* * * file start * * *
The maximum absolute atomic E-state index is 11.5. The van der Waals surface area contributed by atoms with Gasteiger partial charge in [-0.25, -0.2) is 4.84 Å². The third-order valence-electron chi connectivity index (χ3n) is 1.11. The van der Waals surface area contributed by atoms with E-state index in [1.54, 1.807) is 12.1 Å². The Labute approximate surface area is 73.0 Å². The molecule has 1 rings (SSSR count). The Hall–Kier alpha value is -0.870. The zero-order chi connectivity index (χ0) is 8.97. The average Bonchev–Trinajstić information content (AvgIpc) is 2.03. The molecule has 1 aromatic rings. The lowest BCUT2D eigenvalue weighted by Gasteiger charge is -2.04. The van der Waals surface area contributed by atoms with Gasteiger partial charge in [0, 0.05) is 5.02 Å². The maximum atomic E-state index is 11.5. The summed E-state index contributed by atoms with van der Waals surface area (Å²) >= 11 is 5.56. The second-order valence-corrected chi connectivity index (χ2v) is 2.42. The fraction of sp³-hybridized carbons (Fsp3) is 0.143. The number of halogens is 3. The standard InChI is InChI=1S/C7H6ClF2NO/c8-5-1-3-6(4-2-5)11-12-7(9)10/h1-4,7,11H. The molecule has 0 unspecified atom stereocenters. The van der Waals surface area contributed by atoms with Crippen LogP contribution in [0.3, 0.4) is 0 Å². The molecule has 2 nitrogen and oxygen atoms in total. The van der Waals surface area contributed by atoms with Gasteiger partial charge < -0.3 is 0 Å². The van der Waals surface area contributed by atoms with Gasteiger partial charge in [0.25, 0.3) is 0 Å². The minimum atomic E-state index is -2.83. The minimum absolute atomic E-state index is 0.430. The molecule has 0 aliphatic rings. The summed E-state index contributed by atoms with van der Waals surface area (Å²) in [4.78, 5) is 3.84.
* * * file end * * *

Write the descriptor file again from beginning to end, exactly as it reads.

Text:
The maximum absolute atomic E-state index is 11.5. The van der Waals surface area contributed by atoms with Gasteiger partial charge in [-0.25, -0.2) is 4.84 Å². The third-order valence-electron chi connectivity index (χ3n) is 1.11. The van der Waals surface area contributed by atoms with E-state index in [1.54, 1.807) is 12.1 Å². The Labute approximate surface area is 73.0 Å². The molecule has 1 rings (SSSR count). The Hall–Kier alpha value is -0.870. The zero-order chi connectivity index (χ0) is 8.97. The average Bonchev–Trinajstić information content (AvgIpc) is 2.03. The molecule has 1 aromatic rings. The lowest BCUT2D eigenvalue weighted by Gasteiger charge is -2.04. The van der Waals surface area contributed by atoms with Gasteiger partial charge in [0, 0.05) is 5.02 Å². The maximum atomic E-state index is 11.5. The summed E-state index contributed by atoms with van der Waals surface area (Å²) >= 11 is 5.56. The second-order valence-corrected chi connectivity index (χ2v) is 2.42. The fraction of sp³-hybridized carbons (Fsp3) is 0.143. The number of halogens is 3. The standard InChI is InChI=1S/C7H6ClF2NO/c8-5-1-3-6(4-2-5)11-12-7(9)10/h1-4,7,11H. The molecule has 0 unspecified atom stereocenters. The van der Waals surface area contributed by atoms with Crippen LogP contribution in [0.3, 0.4) is 0 Å². The molecule has 2 nitrogen and oxygen atoms in total. The van der Waals surface area contributed by atoms with Gasteiger partial charge < -0.3 is 0 Å². The van der Waals surface area contributed by atoms with Gasteiger partial charge in [0.25, 0.3) is 0 Å². The minimum atomic E-state index is -2.83. The minimum absolute atomic E-state index is 0.430. The molecule has 0 aliphatic rings. The summed E-state index contributed by atoms with van der Waals surface area (Å²) in [4.78, 5) is 3.84.